Fashion brand Lord and Taylor ran a campaign with 50 micro-influencers, to create awareness for its Design Lab collection and sell products online. Influencers were paid between $1,000 - $4,000 to post a photo of themselves, and that they could style the dress in any way they wanted. They had to tag Lord & Taylor and Design Lab in their posts and each post was pre-approved. The results of the campaign on the face of it were truly amazing:
- 11.4 million views (reach) in two days
- 328,000 brand engagements with the brand's Instagram handle
- Many posts generated 1,000+ likes, several generated 5,000+ and some generated up to 13,000
- The company's dresses were sold out by the end of the weekend
Unfortunately, the influencer's posts did not disclose the proper regulatory advertising disclosures, which created a considerable media story after the FTC investigated the claims. The brand had a real challenge on its hand in terms of damage limitation.
Who enforces the law?
There are several regulators who might enforce the rules in this area, including the ASA and the CMA.
The CMA has the power to investigate and take legal action to stop breaches of the law that may harm the collective interests of consumers. When posting incentivized endorsements, the CMA expects commercial relationships/payments to be disclosed upfront and any views expressed by influencers to be genuine. Everyone involved in the chain (brands, marketers and influencers) should ensure that there are robust compliance processes in place that accurately reflect the requirements of the law.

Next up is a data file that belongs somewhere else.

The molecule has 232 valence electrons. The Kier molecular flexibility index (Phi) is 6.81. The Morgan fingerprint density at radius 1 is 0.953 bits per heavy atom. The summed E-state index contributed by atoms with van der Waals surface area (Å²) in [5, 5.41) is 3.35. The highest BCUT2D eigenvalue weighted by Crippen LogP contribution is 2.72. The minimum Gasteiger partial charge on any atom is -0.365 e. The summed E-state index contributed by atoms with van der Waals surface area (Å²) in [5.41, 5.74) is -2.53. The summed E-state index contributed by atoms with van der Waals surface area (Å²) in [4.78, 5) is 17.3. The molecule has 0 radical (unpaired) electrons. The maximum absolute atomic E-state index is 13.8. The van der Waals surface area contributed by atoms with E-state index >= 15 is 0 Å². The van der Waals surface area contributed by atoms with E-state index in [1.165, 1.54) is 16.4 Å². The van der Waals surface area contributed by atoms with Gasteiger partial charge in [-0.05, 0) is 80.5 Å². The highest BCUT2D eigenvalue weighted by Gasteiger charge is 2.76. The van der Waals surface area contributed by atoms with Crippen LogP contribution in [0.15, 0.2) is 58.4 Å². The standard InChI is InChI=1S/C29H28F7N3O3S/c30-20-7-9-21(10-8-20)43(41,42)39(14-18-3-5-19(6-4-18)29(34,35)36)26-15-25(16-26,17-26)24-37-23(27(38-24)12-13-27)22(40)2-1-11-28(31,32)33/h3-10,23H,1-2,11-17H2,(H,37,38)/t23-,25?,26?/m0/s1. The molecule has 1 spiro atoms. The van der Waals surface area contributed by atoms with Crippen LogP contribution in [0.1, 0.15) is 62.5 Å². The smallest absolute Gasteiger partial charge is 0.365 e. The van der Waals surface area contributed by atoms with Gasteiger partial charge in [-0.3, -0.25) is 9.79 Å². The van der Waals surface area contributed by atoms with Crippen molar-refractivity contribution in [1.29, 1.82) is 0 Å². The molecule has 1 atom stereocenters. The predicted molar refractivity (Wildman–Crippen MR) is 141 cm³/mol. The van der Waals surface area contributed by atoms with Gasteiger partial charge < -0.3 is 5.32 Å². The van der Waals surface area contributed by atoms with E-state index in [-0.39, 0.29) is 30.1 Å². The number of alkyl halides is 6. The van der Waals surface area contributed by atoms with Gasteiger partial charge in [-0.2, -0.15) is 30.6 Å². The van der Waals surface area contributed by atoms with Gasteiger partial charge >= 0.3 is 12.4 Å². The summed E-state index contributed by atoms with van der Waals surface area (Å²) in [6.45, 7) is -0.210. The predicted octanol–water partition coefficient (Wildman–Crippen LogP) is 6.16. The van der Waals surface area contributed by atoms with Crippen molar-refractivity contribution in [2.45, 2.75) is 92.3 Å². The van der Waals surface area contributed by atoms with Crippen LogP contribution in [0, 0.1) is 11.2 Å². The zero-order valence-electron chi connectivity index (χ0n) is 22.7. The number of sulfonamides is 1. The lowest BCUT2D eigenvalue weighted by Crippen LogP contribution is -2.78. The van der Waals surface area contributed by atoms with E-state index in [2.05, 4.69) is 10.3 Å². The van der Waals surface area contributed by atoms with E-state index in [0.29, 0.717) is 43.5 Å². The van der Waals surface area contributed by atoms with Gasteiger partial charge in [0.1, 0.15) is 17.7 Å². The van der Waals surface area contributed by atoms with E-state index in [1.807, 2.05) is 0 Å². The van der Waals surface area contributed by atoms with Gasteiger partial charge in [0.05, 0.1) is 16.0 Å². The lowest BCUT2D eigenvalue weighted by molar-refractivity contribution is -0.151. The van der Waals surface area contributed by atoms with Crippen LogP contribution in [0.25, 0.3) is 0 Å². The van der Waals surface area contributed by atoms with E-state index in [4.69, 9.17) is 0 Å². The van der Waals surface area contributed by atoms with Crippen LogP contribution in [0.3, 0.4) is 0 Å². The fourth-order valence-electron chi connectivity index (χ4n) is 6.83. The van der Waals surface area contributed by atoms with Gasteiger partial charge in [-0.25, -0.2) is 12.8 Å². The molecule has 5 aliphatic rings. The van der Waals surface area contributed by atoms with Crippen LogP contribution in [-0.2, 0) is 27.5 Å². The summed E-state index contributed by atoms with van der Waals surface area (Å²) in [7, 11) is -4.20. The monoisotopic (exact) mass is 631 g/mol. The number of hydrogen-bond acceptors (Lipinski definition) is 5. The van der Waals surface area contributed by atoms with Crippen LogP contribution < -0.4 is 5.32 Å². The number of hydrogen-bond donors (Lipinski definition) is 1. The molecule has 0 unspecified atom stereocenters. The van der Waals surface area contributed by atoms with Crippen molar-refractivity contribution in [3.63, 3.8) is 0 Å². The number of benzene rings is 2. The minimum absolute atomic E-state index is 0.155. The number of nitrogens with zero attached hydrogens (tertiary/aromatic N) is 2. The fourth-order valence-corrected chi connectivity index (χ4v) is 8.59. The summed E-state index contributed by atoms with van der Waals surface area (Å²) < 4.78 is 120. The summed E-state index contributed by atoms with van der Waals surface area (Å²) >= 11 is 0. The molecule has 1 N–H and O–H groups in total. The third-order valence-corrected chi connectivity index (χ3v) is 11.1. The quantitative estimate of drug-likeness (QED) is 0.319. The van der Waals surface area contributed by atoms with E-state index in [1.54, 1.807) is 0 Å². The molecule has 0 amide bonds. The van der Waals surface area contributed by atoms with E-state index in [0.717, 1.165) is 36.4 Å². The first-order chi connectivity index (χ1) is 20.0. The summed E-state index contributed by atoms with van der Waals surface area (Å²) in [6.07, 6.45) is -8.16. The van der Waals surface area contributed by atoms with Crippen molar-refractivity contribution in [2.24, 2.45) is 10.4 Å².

It is important to note that industry rules may be specific about certain points but under consumer law, it does not matter who is ‘in control’ or who is selling a product/ service. Consumer law does not distinguish between types of endorsements, so whether you are promoting your own products/services or advertising/endorsing something on behalf of a brand, a clear and upfront disclosure is always necessary.
Although it’s not illegal for brands to pay people to promote their products in blogs, vlogs, tweets or other online articles, consumers need to know the endorsement has been ‘paid for’. If this isn’t clear, your post risks breaking the law.
I strongly recommend referring to the CMA’s guide for influencers if you are planning any influencer marketing campaigns, to ensure you protect your consumers, and ultimately stay on the right side of the law.